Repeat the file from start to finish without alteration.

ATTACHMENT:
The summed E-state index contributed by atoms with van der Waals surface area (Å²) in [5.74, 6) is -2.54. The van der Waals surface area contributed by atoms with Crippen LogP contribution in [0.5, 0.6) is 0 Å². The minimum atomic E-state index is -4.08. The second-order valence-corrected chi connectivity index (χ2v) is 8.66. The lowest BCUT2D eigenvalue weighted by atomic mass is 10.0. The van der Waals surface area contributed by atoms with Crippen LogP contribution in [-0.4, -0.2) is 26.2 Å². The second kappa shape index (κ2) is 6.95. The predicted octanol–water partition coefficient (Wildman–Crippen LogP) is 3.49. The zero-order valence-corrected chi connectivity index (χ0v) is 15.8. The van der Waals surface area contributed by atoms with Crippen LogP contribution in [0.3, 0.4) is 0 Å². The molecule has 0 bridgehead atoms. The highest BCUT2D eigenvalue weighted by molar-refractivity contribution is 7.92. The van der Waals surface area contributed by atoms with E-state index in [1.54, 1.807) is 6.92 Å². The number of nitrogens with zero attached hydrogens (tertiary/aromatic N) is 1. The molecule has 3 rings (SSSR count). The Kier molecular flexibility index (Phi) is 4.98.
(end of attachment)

The summed E-state index contributed by atoms with van der Waals surface area (Å²) in [5.74, 6) is -2.54. The van der Waals surface area contributed by atoms with Crippen LogP contribution in [0.5, 0.6) is 0 Å². The minimum atomic E-state index is -4.08. The second-order valence-corrected chi connectivity index (χ2v) is 8.66. The lowest BCUT2D eigenvalue weighted by atomic mass is 10.0. The van der Waals surface area contributed by atoms with Crippen LogP contribution in [-0.4, -0.2) is 26.2 Å². The second kappa shape index (κ2) is 6.95. The predicted octanol–water partition coefficient (Wildman–Crippen LogP) is 3.49. The zero-order valence-corrected chi connectivity index (χ0v) is 15.8. The van der Waals surface area contributed by atoms with Crippen LogP contribution in [0.3, 0.4) is 0 Å². The molecule has 0 bridgehead atoms. The highest BCUT2D eigenvalue weighted by molar-refractivity contribution is 7.92. The van der Waals surface area contributed by atoms with E-state index in [1.54, 1.807) is 6.92 Å². The number of nitrogens with zero attached hydrogens (tertiary/aromatic N) is 1. The molecule has 3 rings (SSSR count). The Kier molecular flexibility index (Phi) is 4.98.